A few weeks ago, I took part in the Green Corridor Run. It was a 10.5km route that started at the Tanjong Pagar Rail Station and continued along the Green Corridor, to end off at the old Bukit Timah Rail Station.
The Green Corridor essentially runs across the country, starting from the Tanjong Pagar station in the south all the way up north to the Malaysian border. The corridor used to be a railway link but train operations have since stopped since 2011 (which is such a shame in my opinion, I took the train once to Johor and it was a nice slow journey with great views of the greenery). Plans for the use of the Green Corridor are still being made, although URA has submitted a proposal for the corridor to be used as a community space (read it here https://thelongnwindingroad.wordpress.com/tag/green-corridor/).
The Green Corridor Run has been taking place for the last three years but this year was the first time I joined. Its aim is to encourage participants to experience a side of Singapore that not many people have, in terms of its history and ecology. While I think that it is great that the organisers want people to get more in touch with nature, I couldn’t help but wonder at the impacts an event of this scale would have on the nature. Aside from noise pollution (loud music, emcees talking loudly via microphones), there is also littering as well as the runners themselves to think about. Running events naturally have water points – plastic cups of water/isotonic drinks are handed to runners. There are usually big trash collection points a few metres after the water station for runners to throw their cups into but not everyone does. I saw many cups discarded onto the grass, away from the rubbish collection points. Volunteers usually pick up the trash but there may be cups that get missed and thus, left behind to pollute the area. Not forgetting that runners may sometimes bring their own bottles or liquid packs and discard these where there are no rubbish collection points.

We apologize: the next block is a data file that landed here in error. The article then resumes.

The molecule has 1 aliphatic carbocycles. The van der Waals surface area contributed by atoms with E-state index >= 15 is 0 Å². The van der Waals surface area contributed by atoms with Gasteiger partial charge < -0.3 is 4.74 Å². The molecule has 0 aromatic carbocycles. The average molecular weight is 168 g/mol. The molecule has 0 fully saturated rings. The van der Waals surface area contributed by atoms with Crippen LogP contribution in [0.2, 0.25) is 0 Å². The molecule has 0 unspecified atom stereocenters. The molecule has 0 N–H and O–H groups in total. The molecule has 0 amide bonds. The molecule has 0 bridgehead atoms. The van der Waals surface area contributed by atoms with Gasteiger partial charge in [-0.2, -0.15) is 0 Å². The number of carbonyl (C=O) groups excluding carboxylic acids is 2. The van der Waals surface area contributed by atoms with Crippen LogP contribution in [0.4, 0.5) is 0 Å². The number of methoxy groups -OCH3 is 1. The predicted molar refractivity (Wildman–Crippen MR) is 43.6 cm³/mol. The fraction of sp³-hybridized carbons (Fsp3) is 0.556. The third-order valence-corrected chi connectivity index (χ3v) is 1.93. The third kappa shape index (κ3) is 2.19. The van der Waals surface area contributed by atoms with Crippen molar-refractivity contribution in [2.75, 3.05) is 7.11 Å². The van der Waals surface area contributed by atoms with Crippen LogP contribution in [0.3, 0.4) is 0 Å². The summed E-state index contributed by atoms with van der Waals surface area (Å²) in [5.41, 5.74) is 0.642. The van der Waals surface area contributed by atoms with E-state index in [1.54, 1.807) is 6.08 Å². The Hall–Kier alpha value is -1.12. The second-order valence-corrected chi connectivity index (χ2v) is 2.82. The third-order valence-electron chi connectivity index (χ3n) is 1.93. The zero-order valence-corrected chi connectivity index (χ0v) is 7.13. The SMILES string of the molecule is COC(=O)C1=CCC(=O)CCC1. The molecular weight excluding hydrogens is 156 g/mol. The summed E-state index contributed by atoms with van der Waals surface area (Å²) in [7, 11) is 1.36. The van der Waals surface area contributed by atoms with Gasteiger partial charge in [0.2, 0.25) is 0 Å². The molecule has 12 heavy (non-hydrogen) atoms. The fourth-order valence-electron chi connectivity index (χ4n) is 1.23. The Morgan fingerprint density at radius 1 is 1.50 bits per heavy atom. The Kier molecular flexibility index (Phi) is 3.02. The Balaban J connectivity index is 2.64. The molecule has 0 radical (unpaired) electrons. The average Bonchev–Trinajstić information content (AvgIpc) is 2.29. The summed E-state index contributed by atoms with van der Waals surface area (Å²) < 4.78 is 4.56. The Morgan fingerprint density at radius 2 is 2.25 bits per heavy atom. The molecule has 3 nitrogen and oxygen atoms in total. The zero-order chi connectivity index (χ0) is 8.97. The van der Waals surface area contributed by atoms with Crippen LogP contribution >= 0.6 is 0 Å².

We also have to look at the number of people who take part – more than 7000 people participated in the run this year. That is 7000 people running along the green corridor, their feet pounding on the soil and grass. This can’t be good for the vegetation – compaction of the soil, physical damage of the grass.
While I think the initiative of getting people in touch with nature should be lauded, perhaps there can be a better way to do this instead of letting thousands of people trample through the green corridor. Or a study can be carried out to see whether there are really any negative impacts of such an event on the green corridor (maybe I’m wrong and there aren’t! but I highly doubt it……). What do you guys think?
BTW, there are abandoned iron railway bridges still around if anyone’s up for exploring (or just want to take really nice pictures). They can be found across Bukit Timah Road, Upper Bukit Timah Road and at the Ulu Pandan Canal which is actually near NUS!
Disclaimer: The pictures above aren’t mine, except the two of the bridges at Ulu Pandan PCN (I would have liked to take pictures while running but it was really hot and I just wanted to get it over and done with instead of stopping to take pictures).